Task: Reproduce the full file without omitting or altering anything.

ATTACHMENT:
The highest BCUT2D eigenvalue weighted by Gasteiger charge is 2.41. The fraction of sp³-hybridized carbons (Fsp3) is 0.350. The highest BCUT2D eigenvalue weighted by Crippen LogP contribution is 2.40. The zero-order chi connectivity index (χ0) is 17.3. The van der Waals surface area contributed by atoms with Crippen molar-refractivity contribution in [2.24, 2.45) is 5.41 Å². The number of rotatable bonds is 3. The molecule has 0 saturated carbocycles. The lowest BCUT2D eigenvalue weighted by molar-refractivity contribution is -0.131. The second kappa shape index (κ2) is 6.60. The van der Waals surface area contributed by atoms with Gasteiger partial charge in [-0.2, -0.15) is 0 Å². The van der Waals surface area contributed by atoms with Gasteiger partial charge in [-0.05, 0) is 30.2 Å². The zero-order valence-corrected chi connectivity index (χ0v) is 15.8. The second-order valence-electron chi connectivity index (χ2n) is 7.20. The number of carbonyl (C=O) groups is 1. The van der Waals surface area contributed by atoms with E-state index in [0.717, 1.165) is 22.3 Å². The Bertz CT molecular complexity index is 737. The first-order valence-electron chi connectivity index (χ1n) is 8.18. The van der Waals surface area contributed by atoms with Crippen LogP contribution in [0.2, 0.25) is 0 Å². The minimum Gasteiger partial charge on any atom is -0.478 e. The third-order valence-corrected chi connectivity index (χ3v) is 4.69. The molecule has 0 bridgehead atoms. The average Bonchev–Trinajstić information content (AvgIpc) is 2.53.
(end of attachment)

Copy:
The highest BCUT2D eigenvalue weighted by Gasteiger charge is 2.41. The fraction of sp³-hybridized carbons (Fsp3) is 0.350. The highest BCUT2D eigenvalue weighted by Crippen LogP contribution is 2.40. The zero-order chi connectivity index (χ0) is 17.3. The van der Waals surface area contributed by atoms with Crippen molar-refractivity contribution in [2.24, 2.45) is 5.41 Å². The number of rotatable bonds is 3. The molecule has 0 saturated carbocycles. The lowest BCUT2D eigenvalue weighted by molar-refractivity contribution is -0.131. The second kappa shape index (κ2) is 6.60. The van der Waals surface area contributed by atoms with Gasteiger partial charge in [-0.2, -0.15) is 0 Å². The van der Waals surface area contributed by atoms with Gasteiger partial charge in [-0.05, 0) is 30.2 Å². The zero-order valence-corrected chi connectivity index (χ0v) is 15.8. The second-order valence-electron chi connectivity index (χ2n) is 7.20. The number of carbonyl (C=O) groups is 1. The van der Waals surface area contributed by atoms with E-state index in [0.717, 1.165) is 22.3 Å². The Bertz CT molecular complexity index is 737. The first-order valence-electron chi connectivity index (χ1n) is 8.18. The van der Waals surface area contributed by atoms with Crippen LogP contribution in [0.2, 0.25) is 0 Å². The minimum Gasteiger partial charge on any atom is -0.478 e. The third-order valence-corrected chi connectivity index (χ3v) is 4.69. The molecule has 0 bridgehead atoms. The average Bonchev–Trinajstić information content (AvgIpc) is 2.53.